Woooooot! Spring has sprung and the sun is bathing the Gorge with bountiful bright photos.
I hope to see all of you out tramping the trails, blazing the bike paths, vetting the vineyards and grazing your gardens. You have adventures planned and your skin is going with you.
Now for the scare: More cases of skin cancer are diagnosed each year than breast, lung, prostate and colon combined! Longer days give us the opportunity to get outside, but also expose us to damaging sunrays that will affect our skin for years.
The good news? You can protect yourself and your family by taking simple steps to minimize the damage. Worried about those days of baby oil and iodine years ago? Focus on early skin cancer detection.
- Stock up and throw down
Purchase a multi-pack of SPF 30+ sunscreens and stash them in your car, golf bag, backpack and out on your patio. Convenience is key.
- Home base
Apply a cream sunscreen before you leave the house in the morning to get a good foundation of coverage (this can double as your moisturizer), and touch up with a hands-free spray sunscreen during the day.
- Check yourself
Studies have shown that preventive routine skin exams reduce deaths from melanoma by catching cases early. Your family doctor can screen you quickly and get you to a dermatologist for a head-to- toe check.
- Strut your stuff
Your dermatologist is charged with checking you out — from the top of your scalp to between your toes. Make the most of your visit by removing nail polish/ makeup and making a list of any concerns.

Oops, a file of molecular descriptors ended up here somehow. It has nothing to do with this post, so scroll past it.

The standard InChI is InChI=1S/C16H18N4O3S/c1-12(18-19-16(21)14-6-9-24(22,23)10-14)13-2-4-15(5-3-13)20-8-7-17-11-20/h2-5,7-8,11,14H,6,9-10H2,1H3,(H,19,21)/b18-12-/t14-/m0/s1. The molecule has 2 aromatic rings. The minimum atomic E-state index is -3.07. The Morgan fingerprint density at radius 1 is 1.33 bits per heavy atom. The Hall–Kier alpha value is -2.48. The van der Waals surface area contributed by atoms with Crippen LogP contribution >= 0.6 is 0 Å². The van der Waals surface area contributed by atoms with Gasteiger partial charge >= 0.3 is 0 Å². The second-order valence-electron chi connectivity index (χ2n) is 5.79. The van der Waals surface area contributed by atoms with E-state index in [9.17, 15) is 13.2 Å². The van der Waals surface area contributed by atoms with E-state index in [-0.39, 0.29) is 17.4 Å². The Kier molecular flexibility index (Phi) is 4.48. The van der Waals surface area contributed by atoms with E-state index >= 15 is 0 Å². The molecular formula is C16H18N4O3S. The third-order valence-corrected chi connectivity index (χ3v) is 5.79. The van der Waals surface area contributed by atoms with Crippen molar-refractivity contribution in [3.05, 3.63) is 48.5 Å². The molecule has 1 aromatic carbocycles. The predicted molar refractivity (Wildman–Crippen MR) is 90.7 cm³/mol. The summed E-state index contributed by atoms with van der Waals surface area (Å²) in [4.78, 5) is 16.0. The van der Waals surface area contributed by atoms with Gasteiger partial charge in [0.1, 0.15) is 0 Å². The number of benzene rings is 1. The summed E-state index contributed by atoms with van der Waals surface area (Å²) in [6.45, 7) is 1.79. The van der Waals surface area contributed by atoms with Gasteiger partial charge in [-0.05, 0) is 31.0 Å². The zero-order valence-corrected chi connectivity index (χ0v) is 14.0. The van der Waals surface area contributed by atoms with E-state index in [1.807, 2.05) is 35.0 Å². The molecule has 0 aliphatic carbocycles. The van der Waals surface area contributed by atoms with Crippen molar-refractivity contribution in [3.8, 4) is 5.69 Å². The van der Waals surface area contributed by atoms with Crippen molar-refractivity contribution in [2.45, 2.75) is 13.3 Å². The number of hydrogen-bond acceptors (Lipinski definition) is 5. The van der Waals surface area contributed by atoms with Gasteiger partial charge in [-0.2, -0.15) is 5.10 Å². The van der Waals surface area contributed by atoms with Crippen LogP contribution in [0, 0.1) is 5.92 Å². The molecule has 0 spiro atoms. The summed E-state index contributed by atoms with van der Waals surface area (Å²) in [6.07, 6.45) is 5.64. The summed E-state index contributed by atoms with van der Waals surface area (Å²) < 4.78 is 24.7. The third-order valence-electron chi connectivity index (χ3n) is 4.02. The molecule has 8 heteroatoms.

- Give it the sideways glance
Be skeptical of any new spot on your skin that doesn’t heal, bleeds or is changing over time. Skin cancers are more prone to damage from minor trauma and may just seem like a stubborn sore.
- Get physical
With sunscreen that is. Physical sunblocks, like zinc oxide and titanium dioxide, actually reflect harmful rays away from your skin. Chemical sunscreens, like avobenzone, absorb the sun’s rays and undergo a chemical reaction to stop the ray. Allergy and irritation is more common with the chemical sunscreens, so stick with the mineral/physical blockers if you have sensitive skin.
- The D dilemma
Vitamin D is synthesized with UVB exposure, but those same rays have DNA-damaging effects that lead to skin cancer. Focus on dietary sources for the Vitamin D you need to protect your bones. Aim for 600 IU (International Units) a day for people between the ages of 1 and 70, and 800 IU a day for people ages 70 and older.
- Spectral knowledge
You want a sunscreen that covers both parts of the ultraviolet (UV) spectrum. Think A for Aging (UVA) and B for Burn (UVB).
- Its elementary
Know your ABCDEs. Melanoma can be found by looking for moles with Asymmetry, irregular Borders, more than one Color, large Diameter, and Evolution over time.
- Ugly duckling
Have a mole that is not like the other ones? Melanoma can also be detected by finding a spot that doesn’t fit with the pattern of your other moles — have that funky fella checked out.
Your local dermatologist will always have your back — literally!
Dr. Melinda Riter is dermatologist in practice at Columbia Crest Dermatology in The Dalles. To make an appointment, please call 541.506.6930